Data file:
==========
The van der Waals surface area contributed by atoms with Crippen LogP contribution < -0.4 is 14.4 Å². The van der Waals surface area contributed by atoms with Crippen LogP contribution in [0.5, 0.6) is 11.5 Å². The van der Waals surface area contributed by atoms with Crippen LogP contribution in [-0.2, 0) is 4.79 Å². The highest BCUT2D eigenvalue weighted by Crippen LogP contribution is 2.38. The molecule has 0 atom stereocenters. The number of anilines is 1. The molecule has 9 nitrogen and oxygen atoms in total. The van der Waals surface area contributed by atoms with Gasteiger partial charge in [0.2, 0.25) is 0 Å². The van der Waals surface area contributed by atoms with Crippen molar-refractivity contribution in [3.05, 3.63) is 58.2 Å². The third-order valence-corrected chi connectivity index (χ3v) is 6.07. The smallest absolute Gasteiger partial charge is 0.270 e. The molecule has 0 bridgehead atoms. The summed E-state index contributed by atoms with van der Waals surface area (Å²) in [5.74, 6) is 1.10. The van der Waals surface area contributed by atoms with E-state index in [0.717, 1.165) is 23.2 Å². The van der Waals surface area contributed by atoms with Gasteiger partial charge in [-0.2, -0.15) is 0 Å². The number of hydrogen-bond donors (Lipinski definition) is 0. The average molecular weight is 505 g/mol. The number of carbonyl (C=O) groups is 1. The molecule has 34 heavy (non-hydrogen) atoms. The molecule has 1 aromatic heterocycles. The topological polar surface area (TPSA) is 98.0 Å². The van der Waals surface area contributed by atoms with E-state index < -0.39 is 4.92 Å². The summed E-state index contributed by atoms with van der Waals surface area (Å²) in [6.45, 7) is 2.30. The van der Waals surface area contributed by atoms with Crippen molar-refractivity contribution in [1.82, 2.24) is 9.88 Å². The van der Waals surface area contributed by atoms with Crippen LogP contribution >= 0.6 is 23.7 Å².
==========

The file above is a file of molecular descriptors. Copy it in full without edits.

The van der Waals surface area contributed by atoms with Crippen LogP contribution < -0.4 is 14.4 Å². The van der Waals surface area contributed by atoms with Crippen LogP contribution in [0.5, 0.6) is 11.5 Å². The van der Waals surface area contributed by atoms with Crippen LogP contribution in [-0.2, 0) is 4.79 Å². The highest BCUT2D eigenvalue weighted by Crippen LogP contribution is 2.38. The molecule has 0 atom stereocenters. The number of anilines is 1. The molecule has 9 nitrogen and oxygen atoms in total. The van der Waals surface area contributed by atoms with Gasteiger partial charge in [0.2, 0.25) is 0 Å². The van der Waals surface area contributed by atoms with Crippen molar-refractivity contribution in [3.05, 3.63) is 58.2 Å². The third-order valence-corrected chi connectivity index (χ3v) is 6.07. The smallest absolute Gasteiger partial charge is 0.270 e. The molecule has 0 bridgehead atoms. The summed E-state index contributed by atoms with van der Waals surface area (Å²) in [5.74, 6) is 1.10. The van der Waals surface area contributed by atoms with E-state index in [0.717, 1.165) is 23.2 Å². The van der Waals surface area contributed by atoms with Gasteiger partial charge in [-0.2, -0.15) is 0 Å². The number of hydrogen-bond donors (Lipinski definition) is 0. The average molecular weight is 505 g/mol. The number of carbonyl (C=O) groups is 1. The molecule has 34 heavy (non-hydrogen) atoms. The molecule has 1 aromatic heterocycles. The topological polar surface area (TPSA) is 98.0 Å². The van der Waals surface area contributed by atoms with E-state index < -0.39 is 4.92 Å². The summed E-state index contributed by atoms with van der Waals surface area (Å²) in [6.45, 7) is 2.30. The van der Waals surface area contributed by atoms with Crippen molar-refractivity contribution in [1.82, 2.24) is 9.88 Å². The van der Waals surface area contributed by atoms with Crippen LogP contribution >= 0.6 is 23.7 Å².